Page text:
IGF-1 is anti-apoptotic and mitogenic, and has been identified as a factor in tumor development and progression [5, 6]. IGF-1 is regulated by GH and modulated by IGF-binding proteins, primarily IGFBP-3 . While epidemiologic studies suggest that IGF-1 is positively associated with both pre- and postmenopausal breast cancer risk , studies of mammographic density have been inconsistent. Higher circulating IGF-1 levels have been associated with an increase in mammographic density among premenopausal women in some studies [8–10]; however, others have not observed an association [11, 12]. In general, IGF-1 levels have not been associated clearly with mammographic density among postmenopausal women [9–14]. Few studies have examined GH in relation to mammographic density in premenopausal women. In one study, GH was significantly positively associated with percent water, a correlate of mammographic density, among women under 30 years of age . However, in another study among older premenopausal women, GH was not associated with percent density after adjustment for body mass index (BMI) . Therefore, the purpose of this cross-sectional study was to examine the association between circulating IGF-1, IGFBP-3, IGF-1: IGFBP-3 ratio, and GH levels with percent mammographic density in a large sample of pre- and postmenopausal women in the nurses' health study (NHS) and the NHSII.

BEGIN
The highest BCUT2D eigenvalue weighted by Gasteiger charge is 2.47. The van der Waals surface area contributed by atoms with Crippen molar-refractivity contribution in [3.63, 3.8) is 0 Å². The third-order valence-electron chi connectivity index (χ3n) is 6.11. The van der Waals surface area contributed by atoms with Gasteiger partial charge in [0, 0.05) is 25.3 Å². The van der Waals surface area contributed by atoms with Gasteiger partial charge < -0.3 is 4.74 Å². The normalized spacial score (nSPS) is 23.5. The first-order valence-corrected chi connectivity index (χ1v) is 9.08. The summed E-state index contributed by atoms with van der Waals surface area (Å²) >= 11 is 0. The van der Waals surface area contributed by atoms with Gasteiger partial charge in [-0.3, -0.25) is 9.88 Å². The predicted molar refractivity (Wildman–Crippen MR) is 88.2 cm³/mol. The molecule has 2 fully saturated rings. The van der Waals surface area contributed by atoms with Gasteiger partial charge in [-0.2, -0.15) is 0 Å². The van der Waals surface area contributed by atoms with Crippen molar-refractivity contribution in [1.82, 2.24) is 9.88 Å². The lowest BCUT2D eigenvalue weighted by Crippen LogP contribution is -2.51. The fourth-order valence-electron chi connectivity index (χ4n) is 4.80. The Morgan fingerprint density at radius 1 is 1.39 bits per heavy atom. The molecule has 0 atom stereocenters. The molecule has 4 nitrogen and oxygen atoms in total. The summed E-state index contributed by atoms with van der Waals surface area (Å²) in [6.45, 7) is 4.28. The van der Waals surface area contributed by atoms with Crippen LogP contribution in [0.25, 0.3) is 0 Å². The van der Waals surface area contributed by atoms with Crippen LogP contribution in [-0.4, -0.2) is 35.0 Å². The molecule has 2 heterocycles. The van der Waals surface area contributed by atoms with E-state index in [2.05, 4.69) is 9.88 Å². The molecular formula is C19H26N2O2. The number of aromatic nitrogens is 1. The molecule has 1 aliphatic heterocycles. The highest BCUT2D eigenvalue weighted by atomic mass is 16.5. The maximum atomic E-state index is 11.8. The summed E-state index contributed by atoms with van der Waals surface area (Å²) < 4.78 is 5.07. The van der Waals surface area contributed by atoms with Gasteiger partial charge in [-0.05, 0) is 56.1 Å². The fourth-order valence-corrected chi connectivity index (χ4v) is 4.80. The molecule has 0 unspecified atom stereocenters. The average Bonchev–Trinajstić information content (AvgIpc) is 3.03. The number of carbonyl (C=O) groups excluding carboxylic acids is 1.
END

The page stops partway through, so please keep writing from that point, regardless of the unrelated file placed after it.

In 1976, 121,700 female registered nurses, 30–55 years of age and residing in 11 U.S. states completed an initial questionnaire, forming the NHS cohort. The NHSII began in 1989, when 116,430 female registered nurses, aged 25–42, from 14 U.S. states completed an initial questionnaire. Both cohorts have been followed via biennially mailed questionnaires to update exposure and covariate information and to ascertain incident diseases.